SUNY releases new ‘Big Dreams, Small Step’ program to close college equity gaps for high school seniors

New York News

ALBANY, N.Y. (NEWS10) – SUNY Chancellor Jim Malatras announced a new SUNY for All program—Big Dreams, Small Step—to close the college equity gap for high school students. The new program creates an outreach campaign to high school students who could benefit the most from a college degree.

“SUNY was created to deliver an affordable high-quality education for all New Yorkers, and if students aren’t coming to us, we need to be where they are to make sure they get that fair shot at college,” said Chancellor Malatras. “And, increasingly, college is necessary for the post-COVID jobs ahead. It is our moral obligation to close persistent equity gaps in education by making sure New York’s students aren’t left behind when there is tremendous financial and academic support from New York State and SUNY to help them earn that degree.”

Before the pandemic, a student from a low-income household had only a 10% chance of earning a college degree, while students from higher income households had a 50% chance. In addition, according to the National Student Clearinghouse, first-time enrollment decreased 13% year over year for the fall 2020 with the steepest declines amongst Black (18.7%), Hispanic (19.9%), and Native American (23.2%) students. This leads SUNY to believe that more students from economically disadvantaged households will continue to be at a disadvantage without a college degree.

The SUNY for All program will focus on locations where applications to SUNY campuses are down the most, particularly in the Hudson Valley and New York City areas where decreases are on average 25-30%, and 40-45%, respectively.

Starting Feb. 10, high school seniors may visit www.suny.edu/start/ to apply to one of SUNY’s 64 campuses, including online degree options. The new campaign will include additional resources for guidance counselors and students, including one-on-one application support and guidance for first generation, low income, and under-represented high school students within New York’s urban areas. SUNY will also partner with youth bureaus, NYS public libraries, NYS Counselor Association, and other state and county agencies, as well as reach out to high school seniors directly.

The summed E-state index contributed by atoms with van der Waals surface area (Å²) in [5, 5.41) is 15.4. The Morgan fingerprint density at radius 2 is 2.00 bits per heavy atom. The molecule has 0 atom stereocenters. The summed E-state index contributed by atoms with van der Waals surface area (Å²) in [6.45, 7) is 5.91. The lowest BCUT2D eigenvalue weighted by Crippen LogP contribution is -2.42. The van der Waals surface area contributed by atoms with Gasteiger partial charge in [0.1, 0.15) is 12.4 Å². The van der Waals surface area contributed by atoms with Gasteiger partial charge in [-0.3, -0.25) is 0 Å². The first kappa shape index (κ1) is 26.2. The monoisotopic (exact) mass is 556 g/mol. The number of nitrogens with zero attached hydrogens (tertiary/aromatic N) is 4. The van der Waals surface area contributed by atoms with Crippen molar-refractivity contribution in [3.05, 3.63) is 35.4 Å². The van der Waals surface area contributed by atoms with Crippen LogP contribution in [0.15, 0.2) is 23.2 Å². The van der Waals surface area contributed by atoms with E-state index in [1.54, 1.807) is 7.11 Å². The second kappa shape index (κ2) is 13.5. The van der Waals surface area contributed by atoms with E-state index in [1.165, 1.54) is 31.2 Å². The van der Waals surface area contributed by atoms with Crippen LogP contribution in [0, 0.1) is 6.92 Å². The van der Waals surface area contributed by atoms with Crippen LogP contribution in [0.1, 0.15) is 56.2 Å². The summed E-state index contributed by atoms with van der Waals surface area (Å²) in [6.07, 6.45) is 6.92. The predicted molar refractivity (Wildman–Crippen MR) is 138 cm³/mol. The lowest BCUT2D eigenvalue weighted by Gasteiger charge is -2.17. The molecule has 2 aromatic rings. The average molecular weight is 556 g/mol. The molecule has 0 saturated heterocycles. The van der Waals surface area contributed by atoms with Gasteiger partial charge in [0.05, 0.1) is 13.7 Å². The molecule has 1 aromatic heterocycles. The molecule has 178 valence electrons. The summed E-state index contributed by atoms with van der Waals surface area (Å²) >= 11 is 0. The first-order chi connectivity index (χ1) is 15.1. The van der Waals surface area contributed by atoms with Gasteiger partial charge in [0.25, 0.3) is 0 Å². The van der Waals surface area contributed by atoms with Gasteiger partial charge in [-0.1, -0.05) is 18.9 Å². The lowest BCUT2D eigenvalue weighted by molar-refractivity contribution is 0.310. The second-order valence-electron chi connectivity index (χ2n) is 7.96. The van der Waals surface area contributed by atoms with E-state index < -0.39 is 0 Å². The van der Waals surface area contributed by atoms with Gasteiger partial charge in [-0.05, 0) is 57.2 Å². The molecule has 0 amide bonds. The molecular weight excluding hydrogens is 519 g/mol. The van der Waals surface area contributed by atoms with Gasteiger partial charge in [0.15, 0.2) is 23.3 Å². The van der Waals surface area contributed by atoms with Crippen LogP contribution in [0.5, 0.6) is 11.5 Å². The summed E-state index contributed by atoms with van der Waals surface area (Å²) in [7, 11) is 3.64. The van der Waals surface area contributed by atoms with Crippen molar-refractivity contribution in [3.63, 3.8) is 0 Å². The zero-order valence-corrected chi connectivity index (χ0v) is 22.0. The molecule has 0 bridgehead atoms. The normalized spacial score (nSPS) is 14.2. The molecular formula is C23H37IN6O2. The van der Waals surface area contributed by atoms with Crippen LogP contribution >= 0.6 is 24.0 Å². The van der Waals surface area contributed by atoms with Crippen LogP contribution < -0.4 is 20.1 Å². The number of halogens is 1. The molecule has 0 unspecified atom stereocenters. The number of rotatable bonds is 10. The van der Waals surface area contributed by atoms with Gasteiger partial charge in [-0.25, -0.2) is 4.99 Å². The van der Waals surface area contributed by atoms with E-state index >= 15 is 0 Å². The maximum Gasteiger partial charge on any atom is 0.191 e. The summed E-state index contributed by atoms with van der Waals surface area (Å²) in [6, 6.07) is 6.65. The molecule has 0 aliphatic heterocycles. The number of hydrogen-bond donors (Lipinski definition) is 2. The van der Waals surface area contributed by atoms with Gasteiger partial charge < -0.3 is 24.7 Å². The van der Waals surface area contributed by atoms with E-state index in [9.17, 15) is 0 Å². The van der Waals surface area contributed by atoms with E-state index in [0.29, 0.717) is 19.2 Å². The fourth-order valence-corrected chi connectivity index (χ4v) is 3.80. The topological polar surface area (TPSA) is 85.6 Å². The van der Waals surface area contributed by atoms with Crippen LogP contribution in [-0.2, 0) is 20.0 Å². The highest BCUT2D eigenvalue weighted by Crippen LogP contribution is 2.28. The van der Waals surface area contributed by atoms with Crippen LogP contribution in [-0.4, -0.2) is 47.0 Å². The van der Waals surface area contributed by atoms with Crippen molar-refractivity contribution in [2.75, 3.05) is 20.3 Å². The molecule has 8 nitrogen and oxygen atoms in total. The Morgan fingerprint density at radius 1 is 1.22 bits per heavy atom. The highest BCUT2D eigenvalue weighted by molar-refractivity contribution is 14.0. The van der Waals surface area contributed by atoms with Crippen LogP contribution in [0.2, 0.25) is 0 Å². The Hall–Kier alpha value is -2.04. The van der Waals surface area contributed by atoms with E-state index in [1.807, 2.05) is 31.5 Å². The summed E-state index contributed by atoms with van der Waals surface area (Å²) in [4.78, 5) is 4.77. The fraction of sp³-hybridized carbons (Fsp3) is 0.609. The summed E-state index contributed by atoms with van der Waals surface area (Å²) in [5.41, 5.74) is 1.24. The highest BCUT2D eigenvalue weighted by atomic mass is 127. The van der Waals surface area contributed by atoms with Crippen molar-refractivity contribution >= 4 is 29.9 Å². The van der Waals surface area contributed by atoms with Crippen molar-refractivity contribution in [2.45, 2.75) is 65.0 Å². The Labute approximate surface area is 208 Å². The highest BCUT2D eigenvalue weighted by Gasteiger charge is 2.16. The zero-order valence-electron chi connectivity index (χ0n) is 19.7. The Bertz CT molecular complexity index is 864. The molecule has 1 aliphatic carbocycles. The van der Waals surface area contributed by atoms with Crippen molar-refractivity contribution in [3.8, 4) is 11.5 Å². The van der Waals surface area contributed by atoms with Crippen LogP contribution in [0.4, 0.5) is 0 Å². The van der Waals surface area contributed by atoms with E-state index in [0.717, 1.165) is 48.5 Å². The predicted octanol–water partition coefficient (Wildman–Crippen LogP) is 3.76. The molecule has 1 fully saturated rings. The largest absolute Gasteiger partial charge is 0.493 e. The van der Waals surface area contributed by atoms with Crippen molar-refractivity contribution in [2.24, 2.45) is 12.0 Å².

The initiative also includes:

  • Designated “SUNY Application Week” (Feb. 15-19), featuring individual appointments and personal support for the SUNY application (including assistance on how to apply to SUNY’s Educational Opportunity Program)
  • SUNY’s ‘personalized support service’ expansion to help applicants complete an application fee waiver and secure the endorsement of their high school counselor remotely
  • Enhanced ‘College Advisor of the Day’ programming, where high school students can book a focused, one-on-one conversation about SUNY’s offerings and the application process
  • Provide immediate, easy-to-follow guidance on applying to SUNY and where to get help

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